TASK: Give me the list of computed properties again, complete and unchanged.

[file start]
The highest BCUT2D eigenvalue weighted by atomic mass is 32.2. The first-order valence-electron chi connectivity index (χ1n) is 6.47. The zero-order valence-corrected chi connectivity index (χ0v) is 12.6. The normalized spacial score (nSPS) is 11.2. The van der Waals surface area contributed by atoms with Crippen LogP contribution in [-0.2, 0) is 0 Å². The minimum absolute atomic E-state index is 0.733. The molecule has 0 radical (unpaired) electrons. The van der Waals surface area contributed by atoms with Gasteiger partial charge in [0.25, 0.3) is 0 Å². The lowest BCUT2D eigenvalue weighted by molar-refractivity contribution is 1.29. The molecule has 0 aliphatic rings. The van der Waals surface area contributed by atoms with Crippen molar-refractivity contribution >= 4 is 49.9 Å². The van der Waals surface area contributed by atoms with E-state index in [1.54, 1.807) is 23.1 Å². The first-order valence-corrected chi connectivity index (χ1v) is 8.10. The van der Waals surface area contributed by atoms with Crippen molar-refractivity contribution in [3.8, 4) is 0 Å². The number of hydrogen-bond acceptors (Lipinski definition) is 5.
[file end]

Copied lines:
The highest BCUT2D eigenvalue weighted by atomic mass is 32.2. The first-order valence-electron chi connectivity index (χ1n) is 6.47. The zero-order valence-corrected chi connectivity index (χ0v) is 12.6. The normalized spacial score (nSPS) is 11.2. The van der Waals surface area contributed by atoms with Crippen LogP contribution in [-0.2, 0) is 0 Å². The minimum absolute atomic E-state index is 0.733. The molecule has 0 radical (unpaired) electrons. The van der Waals surface area contributed by atoms with Gasteiger partial charge in [0.25, 0.3) is 0 Å². The lowest BCUT2D eigenvalue weighted by molar-refractivity contribution is 1.29. The molecule has 0 aliphatic rings. The van der Waals surface area contributed by atoms with Crippen molar-refractivity contribution >= 4 is 49.9 Å². The van der Waals surface area contributed by atoms with E-state index in [1.54, 1.807) is 23.1 Å². The first-order valence-corrected chi connectivity index (χ1v) is 8.10. The van der Waals surface area contributed by atoms with Crippen molar-refractivity contribution in [3.8, 4) is 0 Å². The number of hydrogen-bond acceptors (Lipinski definition) is 5.